big data and artificial intelligence systems have the power to create a carbon neutral society
It’s a hopeful narrative that builds on the raw potential many of us in the recycling industry
have experienced first-hand. One that prompted the Obama Foundation to name her a
‘Leader for Europe for 2022’, alongside 30 other innovative individuals representing many dif-
‘When starting the business, I was quite naive, yet idealistic in believing that if we have the
data and the science we should be able to use it to make things right for our planet, econo-
my and society,’ Jordanova says. ‘Five years down the line, Plan A has been able to shape
how thousands of businesses think about sustainability and decarbonisation while building a
team of 100+ across the globe.’
Such exposure isn’t wholly surprising in the wake of several documentaries and bestsellers on
the topics of recycling, the circular economy and sustainable design. And let’s not forget
Global Recycling Day, inaugurated in 2018 and now celebrated across the world on 18 March.
And yet, media coverage about recycling-related themes isn’t always favourable – not by a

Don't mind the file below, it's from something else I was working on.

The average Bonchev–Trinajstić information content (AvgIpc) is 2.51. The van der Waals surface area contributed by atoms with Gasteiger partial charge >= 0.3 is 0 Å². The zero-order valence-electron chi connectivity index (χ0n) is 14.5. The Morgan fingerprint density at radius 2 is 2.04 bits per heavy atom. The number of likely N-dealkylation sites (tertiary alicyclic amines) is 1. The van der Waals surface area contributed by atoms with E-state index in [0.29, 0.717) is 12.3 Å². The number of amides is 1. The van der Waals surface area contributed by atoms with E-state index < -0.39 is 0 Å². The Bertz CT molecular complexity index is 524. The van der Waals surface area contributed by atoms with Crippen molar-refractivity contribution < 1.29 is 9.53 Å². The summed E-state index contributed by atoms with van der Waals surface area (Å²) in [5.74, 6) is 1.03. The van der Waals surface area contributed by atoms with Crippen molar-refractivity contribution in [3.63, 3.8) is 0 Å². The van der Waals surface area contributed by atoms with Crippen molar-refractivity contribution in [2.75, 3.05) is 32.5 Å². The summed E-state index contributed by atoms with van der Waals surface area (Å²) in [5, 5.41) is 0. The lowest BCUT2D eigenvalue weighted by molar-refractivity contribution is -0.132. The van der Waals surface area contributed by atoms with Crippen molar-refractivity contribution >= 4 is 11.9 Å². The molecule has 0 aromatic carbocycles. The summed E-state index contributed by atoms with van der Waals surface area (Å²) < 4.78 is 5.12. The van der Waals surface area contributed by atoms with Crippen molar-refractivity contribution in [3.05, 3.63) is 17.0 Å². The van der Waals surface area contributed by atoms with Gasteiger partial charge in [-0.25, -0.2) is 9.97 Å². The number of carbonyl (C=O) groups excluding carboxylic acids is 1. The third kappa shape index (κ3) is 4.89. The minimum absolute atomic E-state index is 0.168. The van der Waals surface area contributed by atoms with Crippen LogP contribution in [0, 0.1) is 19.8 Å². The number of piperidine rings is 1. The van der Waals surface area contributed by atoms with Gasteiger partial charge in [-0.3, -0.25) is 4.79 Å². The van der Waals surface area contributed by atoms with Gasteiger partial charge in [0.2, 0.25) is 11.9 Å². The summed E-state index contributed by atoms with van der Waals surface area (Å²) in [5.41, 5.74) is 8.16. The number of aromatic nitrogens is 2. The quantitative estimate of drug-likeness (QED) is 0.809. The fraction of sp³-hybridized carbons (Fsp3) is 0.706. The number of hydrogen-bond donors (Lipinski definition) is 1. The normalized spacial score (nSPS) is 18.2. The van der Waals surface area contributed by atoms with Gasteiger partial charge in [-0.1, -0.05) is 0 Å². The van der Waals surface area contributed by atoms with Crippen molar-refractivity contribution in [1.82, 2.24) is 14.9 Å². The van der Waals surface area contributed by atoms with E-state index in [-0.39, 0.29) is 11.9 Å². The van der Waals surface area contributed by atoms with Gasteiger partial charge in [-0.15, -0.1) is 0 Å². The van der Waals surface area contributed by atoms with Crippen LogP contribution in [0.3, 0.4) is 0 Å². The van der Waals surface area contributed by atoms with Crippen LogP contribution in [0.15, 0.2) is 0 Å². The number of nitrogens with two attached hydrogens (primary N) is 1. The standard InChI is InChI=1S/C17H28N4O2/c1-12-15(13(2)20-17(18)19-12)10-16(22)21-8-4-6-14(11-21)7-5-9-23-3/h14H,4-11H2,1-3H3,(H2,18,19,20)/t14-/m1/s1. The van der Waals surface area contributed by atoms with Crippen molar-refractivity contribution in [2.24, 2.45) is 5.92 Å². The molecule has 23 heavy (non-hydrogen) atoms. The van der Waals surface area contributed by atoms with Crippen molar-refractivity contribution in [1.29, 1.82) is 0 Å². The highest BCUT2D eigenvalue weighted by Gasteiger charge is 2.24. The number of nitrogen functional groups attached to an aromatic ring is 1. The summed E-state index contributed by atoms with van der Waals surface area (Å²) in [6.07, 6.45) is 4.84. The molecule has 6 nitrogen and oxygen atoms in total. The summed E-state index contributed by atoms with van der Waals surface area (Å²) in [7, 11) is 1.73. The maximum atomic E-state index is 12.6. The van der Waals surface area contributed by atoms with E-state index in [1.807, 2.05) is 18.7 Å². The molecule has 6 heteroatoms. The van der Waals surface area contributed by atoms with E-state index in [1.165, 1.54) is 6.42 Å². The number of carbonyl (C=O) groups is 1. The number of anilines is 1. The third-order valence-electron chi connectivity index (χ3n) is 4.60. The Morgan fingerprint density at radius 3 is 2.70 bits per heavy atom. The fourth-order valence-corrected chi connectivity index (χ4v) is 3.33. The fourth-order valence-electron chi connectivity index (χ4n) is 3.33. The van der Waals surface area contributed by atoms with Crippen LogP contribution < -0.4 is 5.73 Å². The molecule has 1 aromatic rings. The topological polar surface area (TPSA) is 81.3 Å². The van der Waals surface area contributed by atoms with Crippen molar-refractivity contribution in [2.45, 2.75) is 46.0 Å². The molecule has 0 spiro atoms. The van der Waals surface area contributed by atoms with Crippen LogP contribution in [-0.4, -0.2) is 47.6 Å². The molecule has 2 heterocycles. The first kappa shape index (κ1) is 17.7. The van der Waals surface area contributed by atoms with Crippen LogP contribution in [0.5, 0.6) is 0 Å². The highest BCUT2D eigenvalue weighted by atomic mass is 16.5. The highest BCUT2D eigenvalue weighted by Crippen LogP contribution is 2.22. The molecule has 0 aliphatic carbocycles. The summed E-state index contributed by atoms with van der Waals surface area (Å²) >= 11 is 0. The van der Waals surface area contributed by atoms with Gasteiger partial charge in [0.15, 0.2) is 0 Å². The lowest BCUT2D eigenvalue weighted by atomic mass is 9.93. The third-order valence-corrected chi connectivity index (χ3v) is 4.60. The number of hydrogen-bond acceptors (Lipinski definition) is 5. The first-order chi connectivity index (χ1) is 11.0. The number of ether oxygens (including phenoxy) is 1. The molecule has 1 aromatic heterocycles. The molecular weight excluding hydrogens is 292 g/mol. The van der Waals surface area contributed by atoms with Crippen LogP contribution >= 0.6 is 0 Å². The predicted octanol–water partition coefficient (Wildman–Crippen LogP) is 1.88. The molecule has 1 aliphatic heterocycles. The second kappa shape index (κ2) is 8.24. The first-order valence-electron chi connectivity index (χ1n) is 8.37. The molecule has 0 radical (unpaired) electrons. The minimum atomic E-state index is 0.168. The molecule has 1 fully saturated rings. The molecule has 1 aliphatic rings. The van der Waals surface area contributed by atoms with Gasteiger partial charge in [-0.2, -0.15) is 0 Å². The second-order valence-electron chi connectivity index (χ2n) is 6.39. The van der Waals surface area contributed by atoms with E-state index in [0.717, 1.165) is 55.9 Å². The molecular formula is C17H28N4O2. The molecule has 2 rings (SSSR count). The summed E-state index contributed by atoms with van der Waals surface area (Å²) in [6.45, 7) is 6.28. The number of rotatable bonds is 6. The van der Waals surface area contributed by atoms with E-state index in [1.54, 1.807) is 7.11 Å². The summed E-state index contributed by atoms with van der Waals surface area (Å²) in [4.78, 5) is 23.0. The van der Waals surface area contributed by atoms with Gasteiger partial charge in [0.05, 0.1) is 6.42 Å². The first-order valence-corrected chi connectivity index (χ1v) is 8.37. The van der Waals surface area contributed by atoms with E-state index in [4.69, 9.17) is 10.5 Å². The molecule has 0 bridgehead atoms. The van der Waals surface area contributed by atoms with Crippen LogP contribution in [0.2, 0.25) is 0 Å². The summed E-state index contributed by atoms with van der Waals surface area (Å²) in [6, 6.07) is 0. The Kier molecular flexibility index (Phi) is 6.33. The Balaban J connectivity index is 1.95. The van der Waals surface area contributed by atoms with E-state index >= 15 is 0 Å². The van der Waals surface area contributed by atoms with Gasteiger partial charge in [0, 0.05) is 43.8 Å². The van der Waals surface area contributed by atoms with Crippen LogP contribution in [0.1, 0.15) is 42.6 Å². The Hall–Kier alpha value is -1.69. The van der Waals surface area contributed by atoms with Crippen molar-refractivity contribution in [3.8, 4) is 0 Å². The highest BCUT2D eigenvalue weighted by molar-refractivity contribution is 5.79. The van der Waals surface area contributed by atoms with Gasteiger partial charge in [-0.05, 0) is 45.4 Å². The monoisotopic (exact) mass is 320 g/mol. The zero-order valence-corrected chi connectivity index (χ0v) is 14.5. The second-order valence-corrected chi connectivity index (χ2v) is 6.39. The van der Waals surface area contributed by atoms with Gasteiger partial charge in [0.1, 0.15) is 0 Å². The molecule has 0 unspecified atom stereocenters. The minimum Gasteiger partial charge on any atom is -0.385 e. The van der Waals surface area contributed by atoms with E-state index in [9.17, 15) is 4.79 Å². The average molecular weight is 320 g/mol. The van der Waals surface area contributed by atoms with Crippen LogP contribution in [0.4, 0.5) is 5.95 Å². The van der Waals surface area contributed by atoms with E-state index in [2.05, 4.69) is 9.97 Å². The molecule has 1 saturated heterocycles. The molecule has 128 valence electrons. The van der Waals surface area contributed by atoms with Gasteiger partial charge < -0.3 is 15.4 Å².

long shot. There are many doom and gloom stories about illicit waste management schemes,
corruption, metal theft and the dangers of working in scrap.
If you think about it for longer than three seconds, you’ll admit there is more to the global
recycling industry than a couple of quotable headlines. The question is: what do people
remember? And how much do they actually read/watch?
Bad news is usually so much more exciting, coming to us in bite-sized bursts, accompanied
by a tonne of photos and audio commentary. Ideal for sharing and commenting without exer-
cising much critical thinking.
I’m not denying that there are common practices and bad practices besides best practices –
but it’s hard to keep a clear overview when faced with a mountain of information. The bad
stories tend to stick, don’t they? I think it’s time to grab the microphone, pass it around, and
make sure the good ones do, too.
After all, in a world full of people screaming for attention, we have to be our own cheerlead-
ers. I hope recyclers, engineers and other industry stakeholders can put their humility aside
and get comfortable being more vocal.
There’s so much noise out there. Let’s drown it out with something worth saying.
We’re used to seeing rich entrepreneurs like Elon Musk and famous Hollywood
stars on the cover of magazines. I’m glad to say the media landscape has been
evolving in recent years.